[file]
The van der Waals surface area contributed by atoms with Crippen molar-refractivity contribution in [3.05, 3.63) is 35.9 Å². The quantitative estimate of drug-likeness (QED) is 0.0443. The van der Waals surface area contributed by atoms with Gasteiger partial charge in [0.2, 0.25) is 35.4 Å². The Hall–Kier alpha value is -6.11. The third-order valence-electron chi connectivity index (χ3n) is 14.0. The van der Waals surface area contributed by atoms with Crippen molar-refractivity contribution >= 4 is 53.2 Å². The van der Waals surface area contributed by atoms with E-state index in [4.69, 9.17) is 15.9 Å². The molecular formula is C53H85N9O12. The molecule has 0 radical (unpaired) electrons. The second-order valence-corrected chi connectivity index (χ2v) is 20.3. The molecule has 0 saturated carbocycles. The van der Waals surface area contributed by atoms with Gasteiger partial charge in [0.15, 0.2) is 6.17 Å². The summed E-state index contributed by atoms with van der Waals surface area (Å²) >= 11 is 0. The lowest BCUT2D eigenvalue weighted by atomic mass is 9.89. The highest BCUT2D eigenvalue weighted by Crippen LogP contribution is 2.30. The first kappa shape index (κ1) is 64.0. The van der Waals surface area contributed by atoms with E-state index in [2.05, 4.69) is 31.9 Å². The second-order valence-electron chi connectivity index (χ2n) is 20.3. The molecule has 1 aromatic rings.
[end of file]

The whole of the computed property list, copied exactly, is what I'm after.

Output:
The van der Waals surface area contributed by atoms with Crippen molar-refractivity contribution in [3.05, 3.63) is 35.9 Å². The quantitative estimate of drug-likeness (QED) is 0.0443. The van der Waals surface area contributed by atoms with Gasteiger partial charge in [0.2, 0.25) is 35.4 Å². The Hall–Kier alpha value is -6.11. The third-order valence-electron chi connectivity index (χ3n) is 14.0. The van der Waals surface area contributed by atoms with Crippen molar-refractivity contribution >= 4 is 53.2 Å². The van der Waals surface area contributed by atoms with E-state index in [4.69, 9.17) is 15.9 Å². The molecular formula is C53H85N9O12. The molecule has 0 radical (unpaired) electrons. The second-order valence-corrected chi connectivity index (χ2v) is 20.3. The molecule has 0 saturated carbocycles. The van der Waals surface area contributed by atoms with Gasteiger partial charge in [0.15, 0.2) is 6.17 Å². The summed E-state index contributed by atoms with van der Waals surface area (Å²) >= 11 is 0. The lowest BCUT2D eigenvalue weighted by atomic mass is 9.89. The highest BCUT2D eigenvalue weighted by Crippen LogP contribution is 2.30. The first kappa shape index (κ1) is 64.0. The van der Waals surface area contributed by atoms with E-state index in [2.05, 4.69) is 31.9 Å². The second-order valence-electron chi connectivity index (χ2n) is 20.3. The molecule has 1 aromatic rings.